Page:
Migrating Business Email: The Hidden Complexities You Need To Know
- by Brittany Day
Email has been a central component of business operations for decades, and has become an increasingly vital communication tool in our current remote work environment. While organizations’ email services were traditionally provided on-premises, there has been a rapid, widespread migration to cloud email platforms like Microsoft 365 and Google Workspace to accommodate remote workers, cut costs and increase operational efficiency. There are currently over 200 million users actively subscribed to Microsoft 365 for email and collaboration services - a pretty incredible number given that only four years ago Gartner reported that 90% of companies worldwide were still using on-premises email.
Cloud email can be highly beneficial; however, there are some drawbacks of moving business email to the cloud that must be considered. In this article, we’ll examine the pros and cons of cloud email for business and equip you with the knowledge you need to make an informed decision about whether or not your business should adopt cloud email services. Let’s begin by taking a look at some of the most notable benefits that cloud email services offer.
Flexible & Cost-Effective
Cloud email is a subscription service model, resulting in significant cost savings for implementation and maintenance. By adopting cloud email services, businesses replace the large capital outlay that is characteristic of on-premises email with a monthly or annual operational expense.
Cloud platforms are highly flexible and scalable, making adjusting capacity quick and easy, as scaling capacity either up or down often does not require any major infrastructure changes. Cloud email enables companies to conveniently manage and adjust license counts and storage capacity depending on their specific and changing needs - ensuring that they are not being charged for accounts that are no longer being used.
Increased Availability & Operational Efficiency
Provided there is Internet, remote workers can access cloud email from any location at any time, making them more efficient and productive - especially amid this pandemic. Adopting cloud email also simplifies the integration of mobile devices into the workplace - something that is becoming increasingly commonplace in this remote work environment.
By moving their email to the cloud, businesses often experience an improvement of uptime and better disaster recovery response times, allowing for more optimal email usage. The majority of cloud email providers have redundant systems to ensure that their services are highly reliable and available. For instance, both Microsoft 365 and Workspace guarantee 99.9% uptime.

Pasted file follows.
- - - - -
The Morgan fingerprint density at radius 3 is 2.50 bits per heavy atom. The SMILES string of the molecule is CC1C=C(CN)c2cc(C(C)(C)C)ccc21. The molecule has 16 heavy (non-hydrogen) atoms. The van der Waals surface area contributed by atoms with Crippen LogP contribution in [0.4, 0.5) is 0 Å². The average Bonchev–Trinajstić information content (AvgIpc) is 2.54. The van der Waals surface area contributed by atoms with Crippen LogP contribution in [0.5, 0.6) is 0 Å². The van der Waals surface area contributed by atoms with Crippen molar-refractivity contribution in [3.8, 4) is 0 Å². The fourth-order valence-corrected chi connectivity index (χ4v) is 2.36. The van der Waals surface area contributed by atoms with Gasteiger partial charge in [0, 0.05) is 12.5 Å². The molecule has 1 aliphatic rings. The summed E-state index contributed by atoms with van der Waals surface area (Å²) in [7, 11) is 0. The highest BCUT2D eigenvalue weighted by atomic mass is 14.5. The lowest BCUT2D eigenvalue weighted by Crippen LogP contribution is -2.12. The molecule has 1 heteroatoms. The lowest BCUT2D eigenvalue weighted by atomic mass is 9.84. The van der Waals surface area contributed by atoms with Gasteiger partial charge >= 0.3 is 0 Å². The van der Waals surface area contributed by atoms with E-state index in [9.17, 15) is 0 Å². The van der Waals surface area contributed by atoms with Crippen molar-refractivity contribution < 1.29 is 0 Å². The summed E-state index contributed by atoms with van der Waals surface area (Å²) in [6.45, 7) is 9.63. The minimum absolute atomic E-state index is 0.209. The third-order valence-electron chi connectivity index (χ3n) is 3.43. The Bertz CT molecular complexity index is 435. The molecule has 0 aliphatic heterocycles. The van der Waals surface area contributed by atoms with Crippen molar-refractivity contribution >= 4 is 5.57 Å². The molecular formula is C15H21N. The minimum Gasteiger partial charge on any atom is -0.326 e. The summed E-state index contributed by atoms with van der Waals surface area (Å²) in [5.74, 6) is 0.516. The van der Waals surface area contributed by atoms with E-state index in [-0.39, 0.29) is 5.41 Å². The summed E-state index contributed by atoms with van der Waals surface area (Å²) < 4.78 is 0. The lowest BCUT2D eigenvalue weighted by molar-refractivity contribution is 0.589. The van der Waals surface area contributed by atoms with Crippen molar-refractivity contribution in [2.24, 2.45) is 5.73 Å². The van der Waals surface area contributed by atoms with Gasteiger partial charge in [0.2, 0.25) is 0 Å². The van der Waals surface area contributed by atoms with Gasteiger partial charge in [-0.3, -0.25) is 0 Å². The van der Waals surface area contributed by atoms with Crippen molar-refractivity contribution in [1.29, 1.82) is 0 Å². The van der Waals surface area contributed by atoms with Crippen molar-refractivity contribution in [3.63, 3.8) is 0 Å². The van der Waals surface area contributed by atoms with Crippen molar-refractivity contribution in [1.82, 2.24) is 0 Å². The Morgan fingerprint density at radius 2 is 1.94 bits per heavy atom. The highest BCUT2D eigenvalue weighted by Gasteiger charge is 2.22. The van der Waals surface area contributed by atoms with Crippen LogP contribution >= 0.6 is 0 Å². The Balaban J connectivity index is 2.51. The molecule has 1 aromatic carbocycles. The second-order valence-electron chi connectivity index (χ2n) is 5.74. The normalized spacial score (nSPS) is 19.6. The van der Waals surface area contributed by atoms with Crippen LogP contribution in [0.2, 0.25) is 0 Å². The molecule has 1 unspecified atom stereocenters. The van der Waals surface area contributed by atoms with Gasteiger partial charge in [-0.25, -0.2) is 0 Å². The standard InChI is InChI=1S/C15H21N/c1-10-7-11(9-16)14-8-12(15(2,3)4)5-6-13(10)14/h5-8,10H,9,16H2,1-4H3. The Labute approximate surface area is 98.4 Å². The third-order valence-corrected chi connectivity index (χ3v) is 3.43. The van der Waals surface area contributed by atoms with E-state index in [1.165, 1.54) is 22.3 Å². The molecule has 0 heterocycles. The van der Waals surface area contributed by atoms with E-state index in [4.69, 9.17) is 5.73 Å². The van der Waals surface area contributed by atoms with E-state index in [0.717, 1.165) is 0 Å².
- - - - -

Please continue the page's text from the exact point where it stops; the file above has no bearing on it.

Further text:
Enhanced Security - With Critical Supplementary Defenses in Place
Migrating business email to the cloud provides the peace of mind that corporate mail servers - and sensitive data - are in a highly secure off-site location. Cloud email providers are able to devote more resources to protecting their facilities than the majority of other businesses - especially SMBs - can afford to invest in this.
That being said, just because cloud email servers reside in a secured location doesn’t mean that cloud email is secure. Fortifying the cloud mailbox requires layered supplementary email security defenses engineered specifically to fill the gaps in built-in cloud email defenses. We’ll dive deeper into the vulnerability of inadequately secured cloud email and the importance of implementing critical additional layers of protection in the following section.
It is apparent that using cloud email for business offers some pretty attractive advantages over relying on on-premises mail servers; however, there are also some significant downsides that businesses must take into account before making the decision to adopt cloud email services. Now that we’ve examined the key benefits of cloud email, let’s explore some of the potential drawbacks.
Highly Vulnerable to Attack Without the Implementation of Additional Security Defenses
Despite the fact that cloud email servers are housed in highly protected facilities, inadequate built-in security defenses leave cloud email highly vulnerable to attack. Default protection is simplistic and single-layered, often relying on basic filtering techniques which are ineffective in anticipating and blocking emerging attacks and detecting sophisticated, evasive threats such as spear phishing, zero-day exploits and fileless malware. Built-in cloud email defenses embody a retrospective approach to securing cloud email, relying on updates and patches that are issued after vulnerabilities are discovered - and often have already been exploited by malicious actors.